Is it time to kill off the standalone sustainability report?
This week's Smarter Sustainability Reporting conference saw a number of industry experts discuss the evolution of the sustainability report, with some going so far as to argue that an individual annual report no longer carries the necessary impetus to drive change. So, is the age of the standalone sustainability report finally over?
Depending on what side of the fence you sit, sustainability reports are either synonymous with a siloed approach to working – in which corporate responsibility is viewed as an ‘add-on’ – or the documents are an essential vehicle that captures business-critical information.
With investors and consumers placing a greater emphasis on business responsibilities, analytical proof that companies are taking sustainability seriously is, of course, vital. But, as reporting experts at edie’s Smarter Sustainability Reporting conference discussed in London this week, it might finally be time to make the annual CSR report “disappear” completely.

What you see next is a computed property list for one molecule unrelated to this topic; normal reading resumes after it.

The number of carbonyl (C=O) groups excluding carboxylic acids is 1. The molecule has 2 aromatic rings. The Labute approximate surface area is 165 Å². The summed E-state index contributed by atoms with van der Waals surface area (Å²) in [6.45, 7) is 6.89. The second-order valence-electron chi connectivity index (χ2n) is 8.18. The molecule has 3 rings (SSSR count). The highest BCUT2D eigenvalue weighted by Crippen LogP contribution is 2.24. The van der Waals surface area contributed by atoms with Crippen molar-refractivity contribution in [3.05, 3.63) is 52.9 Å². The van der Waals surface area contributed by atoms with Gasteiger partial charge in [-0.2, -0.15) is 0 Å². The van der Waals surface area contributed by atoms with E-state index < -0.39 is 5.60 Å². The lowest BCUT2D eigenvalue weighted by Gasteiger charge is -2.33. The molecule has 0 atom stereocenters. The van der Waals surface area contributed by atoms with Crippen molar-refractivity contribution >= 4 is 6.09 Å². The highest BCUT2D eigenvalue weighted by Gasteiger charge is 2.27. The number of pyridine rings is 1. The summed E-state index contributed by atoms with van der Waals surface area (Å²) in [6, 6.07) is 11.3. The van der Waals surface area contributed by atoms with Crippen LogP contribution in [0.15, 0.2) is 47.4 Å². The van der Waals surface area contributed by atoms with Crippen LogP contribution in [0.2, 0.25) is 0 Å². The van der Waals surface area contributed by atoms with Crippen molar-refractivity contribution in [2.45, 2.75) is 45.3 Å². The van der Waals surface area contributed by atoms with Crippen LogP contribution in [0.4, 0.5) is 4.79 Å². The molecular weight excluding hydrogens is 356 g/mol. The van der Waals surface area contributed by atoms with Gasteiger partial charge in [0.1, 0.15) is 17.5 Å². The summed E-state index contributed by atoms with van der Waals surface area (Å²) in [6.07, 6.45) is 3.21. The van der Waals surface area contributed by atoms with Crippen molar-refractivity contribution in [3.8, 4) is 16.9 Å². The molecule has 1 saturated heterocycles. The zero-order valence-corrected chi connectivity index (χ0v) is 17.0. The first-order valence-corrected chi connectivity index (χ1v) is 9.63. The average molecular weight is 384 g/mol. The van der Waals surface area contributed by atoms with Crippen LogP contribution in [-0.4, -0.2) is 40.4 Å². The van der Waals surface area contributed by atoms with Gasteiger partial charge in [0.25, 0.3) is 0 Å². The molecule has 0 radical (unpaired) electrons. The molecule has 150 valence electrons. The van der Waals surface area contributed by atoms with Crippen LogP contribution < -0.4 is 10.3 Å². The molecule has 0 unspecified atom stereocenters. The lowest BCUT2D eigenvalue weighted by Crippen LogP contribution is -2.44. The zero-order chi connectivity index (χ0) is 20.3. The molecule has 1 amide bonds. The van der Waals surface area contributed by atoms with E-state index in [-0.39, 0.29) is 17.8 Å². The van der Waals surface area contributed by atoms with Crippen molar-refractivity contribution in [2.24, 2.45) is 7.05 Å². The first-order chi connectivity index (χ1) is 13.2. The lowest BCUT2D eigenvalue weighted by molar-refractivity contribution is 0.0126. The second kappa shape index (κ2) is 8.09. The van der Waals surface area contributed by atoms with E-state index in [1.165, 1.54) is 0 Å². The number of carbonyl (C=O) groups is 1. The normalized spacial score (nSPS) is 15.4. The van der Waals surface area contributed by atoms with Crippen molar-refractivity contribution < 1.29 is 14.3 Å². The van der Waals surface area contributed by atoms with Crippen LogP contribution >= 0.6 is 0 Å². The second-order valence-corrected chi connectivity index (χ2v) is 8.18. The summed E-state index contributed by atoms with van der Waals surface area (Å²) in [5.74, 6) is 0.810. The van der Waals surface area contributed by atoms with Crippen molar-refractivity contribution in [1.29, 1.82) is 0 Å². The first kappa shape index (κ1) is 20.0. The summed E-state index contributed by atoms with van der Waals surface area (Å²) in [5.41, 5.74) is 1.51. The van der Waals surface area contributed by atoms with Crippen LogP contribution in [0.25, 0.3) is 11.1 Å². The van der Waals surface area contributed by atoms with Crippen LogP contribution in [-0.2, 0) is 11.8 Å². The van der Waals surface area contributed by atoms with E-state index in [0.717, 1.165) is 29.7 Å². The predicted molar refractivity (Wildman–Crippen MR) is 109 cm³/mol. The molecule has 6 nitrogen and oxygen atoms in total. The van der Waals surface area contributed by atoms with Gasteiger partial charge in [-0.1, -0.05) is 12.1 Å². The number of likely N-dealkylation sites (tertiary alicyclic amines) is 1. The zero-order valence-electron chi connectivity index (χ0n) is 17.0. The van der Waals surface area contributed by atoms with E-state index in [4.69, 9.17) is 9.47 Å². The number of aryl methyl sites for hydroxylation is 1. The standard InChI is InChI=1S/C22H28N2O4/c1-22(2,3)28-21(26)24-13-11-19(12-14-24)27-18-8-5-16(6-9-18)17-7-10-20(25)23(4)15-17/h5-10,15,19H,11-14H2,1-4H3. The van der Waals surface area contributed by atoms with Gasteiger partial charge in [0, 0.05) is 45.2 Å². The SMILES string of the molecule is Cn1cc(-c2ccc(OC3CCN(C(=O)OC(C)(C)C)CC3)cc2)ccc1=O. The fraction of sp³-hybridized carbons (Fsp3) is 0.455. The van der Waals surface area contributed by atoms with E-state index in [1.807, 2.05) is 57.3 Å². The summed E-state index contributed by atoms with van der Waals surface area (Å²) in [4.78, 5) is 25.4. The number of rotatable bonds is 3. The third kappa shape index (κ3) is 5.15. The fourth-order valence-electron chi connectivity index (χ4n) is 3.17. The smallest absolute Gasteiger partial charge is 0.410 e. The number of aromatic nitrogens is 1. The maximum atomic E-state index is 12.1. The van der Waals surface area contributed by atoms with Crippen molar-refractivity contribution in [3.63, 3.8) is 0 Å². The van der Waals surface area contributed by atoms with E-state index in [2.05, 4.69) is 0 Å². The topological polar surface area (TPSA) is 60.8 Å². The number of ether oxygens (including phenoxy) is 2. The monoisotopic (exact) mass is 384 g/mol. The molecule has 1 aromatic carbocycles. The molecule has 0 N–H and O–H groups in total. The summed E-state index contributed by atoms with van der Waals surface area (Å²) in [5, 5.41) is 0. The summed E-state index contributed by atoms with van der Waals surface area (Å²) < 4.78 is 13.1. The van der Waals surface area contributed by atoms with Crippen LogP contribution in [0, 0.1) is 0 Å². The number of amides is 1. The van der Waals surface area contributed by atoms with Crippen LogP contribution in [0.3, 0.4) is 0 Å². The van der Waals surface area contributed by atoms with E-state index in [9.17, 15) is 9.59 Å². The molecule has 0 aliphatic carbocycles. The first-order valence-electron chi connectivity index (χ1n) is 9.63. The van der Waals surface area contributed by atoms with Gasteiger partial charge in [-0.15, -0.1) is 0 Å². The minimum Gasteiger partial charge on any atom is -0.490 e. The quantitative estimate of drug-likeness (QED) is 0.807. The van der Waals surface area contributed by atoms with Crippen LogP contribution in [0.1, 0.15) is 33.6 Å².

According to the World Business Council for Sustainable Development (WBCSD) Reporting Exchange programme, there is now a total of 182 frameworks across 60 major nations that sustainability professionals can follow when creating a sustainability report. Of these, 81% are ‘mandatory’ in some form.
Imagine a financial expert attempting to navigate such a complex labyrinth. There would simply be no way to benchmark performance across global markets. Fortunately, the International Financial Reporting Standards (IFRS) creates a common language in the finance world so that company accounts are not only understandable across different countries, but are also comparable for stakeholder examination.
That is the ultimate goal of a sustainability report; or at least it is the ideal goal envisioned by our conference speakers, who were seemingly in agreement that reporting (with an emphasis on the ‘ing’) and sustainability needed to become a much more integral part of a business strategy.
Compass Group’s director of health, safety and environment Nicki Crayfourd discussed the need to move sustainability into the heart of the business. A key to achieving this vision is overcoming the complexities of the sustainability report, Crayfourd said.